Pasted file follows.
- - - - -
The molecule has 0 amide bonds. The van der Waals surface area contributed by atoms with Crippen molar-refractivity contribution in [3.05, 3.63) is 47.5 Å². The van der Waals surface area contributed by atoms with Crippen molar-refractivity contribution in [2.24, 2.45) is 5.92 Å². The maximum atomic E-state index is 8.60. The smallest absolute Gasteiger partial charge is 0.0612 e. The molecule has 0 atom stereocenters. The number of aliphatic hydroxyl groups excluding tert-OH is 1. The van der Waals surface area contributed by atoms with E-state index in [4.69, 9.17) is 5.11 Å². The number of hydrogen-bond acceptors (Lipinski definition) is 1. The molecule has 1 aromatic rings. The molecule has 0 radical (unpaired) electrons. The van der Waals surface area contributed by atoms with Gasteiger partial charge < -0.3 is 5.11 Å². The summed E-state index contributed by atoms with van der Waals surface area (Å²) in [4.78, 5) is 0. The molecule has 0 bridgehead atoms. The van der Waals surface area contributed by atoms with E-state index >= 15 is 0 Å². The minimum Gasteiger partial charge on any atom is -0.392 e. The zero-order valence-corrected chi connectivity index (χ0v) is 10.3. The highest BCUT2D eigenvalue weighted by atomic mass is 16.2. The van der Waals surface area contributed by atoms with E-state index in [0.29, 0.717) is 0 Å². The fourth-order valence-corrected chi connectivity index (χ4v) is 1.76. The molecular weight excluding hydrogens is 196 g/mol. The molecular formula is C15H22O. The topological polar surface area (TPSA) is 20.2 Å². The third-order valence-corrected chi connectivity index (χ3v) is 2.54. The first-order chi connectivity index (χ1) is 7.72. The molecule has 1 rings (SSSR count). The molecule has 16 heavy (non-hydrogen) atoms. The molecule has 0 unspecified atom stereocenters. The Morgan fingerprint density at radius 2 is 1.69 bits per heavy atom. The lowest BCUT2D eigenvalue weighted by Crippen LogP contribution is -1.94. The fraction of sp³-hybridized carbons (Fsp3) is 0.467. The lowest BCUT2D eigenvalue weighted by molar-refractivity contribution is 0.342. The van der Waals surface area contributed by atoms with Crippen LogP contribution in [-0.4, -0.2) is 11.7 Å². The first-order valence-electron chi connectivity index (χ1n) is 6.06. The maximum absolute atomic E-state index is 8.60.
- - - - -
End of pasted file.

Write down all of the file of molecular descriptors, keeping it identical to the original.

The molecule has 0 amide bonds. The van der Waals surface area contributed by atoms with Crippen molar-refractivity contribution in [3.05, 3.63) is 47.5 Å². The van der Waals surface area contributed by atoms with Crippen molar-refractivity contribution in [2.24, 2.45) is 5.92 Å². The maximum atomic E-state index is 8.60. The smallest absolute Gasteiger partial charge is 0.0612 e. The molecule has 0 atom stereocenters. The number of aliphatic hydroxyl groups excluding tert-OH is 1. The van der Waals surface area contributed by atoms with E-state index in [4.69, 9.17) is 5.11 Å². The number of hydrogen-bond acceptors (Lipinski definition) is 1. The molecule has 1 aromatic rings. The molecule has 0 radical (unpaired) electrons. The van der Waals surface area contributed by atoms with Gasteiger partial charge < -0.3 is 5.11 Å². The summed E-state index contributed by atoms with van der Waals surface area (Å²) in [4.78, 5) is 0. The molecule has 0 bridgehead atoms. The van der Waals surface area contributed by atoms with E-state index >= 15 is 0 Å². The minimum Gasteiger partial charge on any atom is -0.392 e. The zero-order valence-corrected chi connectivity index (χ0v) is 10.3. The highest BCUT2D eigenvalue weighted by atomic mass is 16.2. The van der Waals surface area contributed by atoms with E-state index in [0.29, 0.717) is 0 Å². The fourth-order valence-corrected chi connectivity index (χ4v) is 1.76. The molecular weight excluding hydrogens is 196 g/mol. The molecular formula is C15H22O. The topological polar surface area (TPSA) is 20.2 Å². The third-order valence-corrected chi connectivity index (χ3v) is 2.54. The first-order chi connectivity index (χ1) is 7.72. The molecule has 1 rings (SSSR count). The molecule has 16 heavy (non-hydrogen) atoms. The molecule has 0 unspecified atom stereocenters. The Morgan fingerprint density at radius 2 is 1.69 bits per heavy atom. The lowest BCUT2D eigenvalue weighted by Crippen LogP contribution is -1.94. The fraction of sp³-hybridized carbons (Fsp3) is 0.467. The lowest BCUT2D eigenvalue weighted by molar-refractivity contribution is 0.342. The van der Waals surface area contributed by atoms with Crippen LogP contribution in [-0.4, -0.2) is 11.7 Å². The first-order valence-electron chi connectivity index (χ1n) is 6.06. The maximum absolute atomic E-state index is 8.60.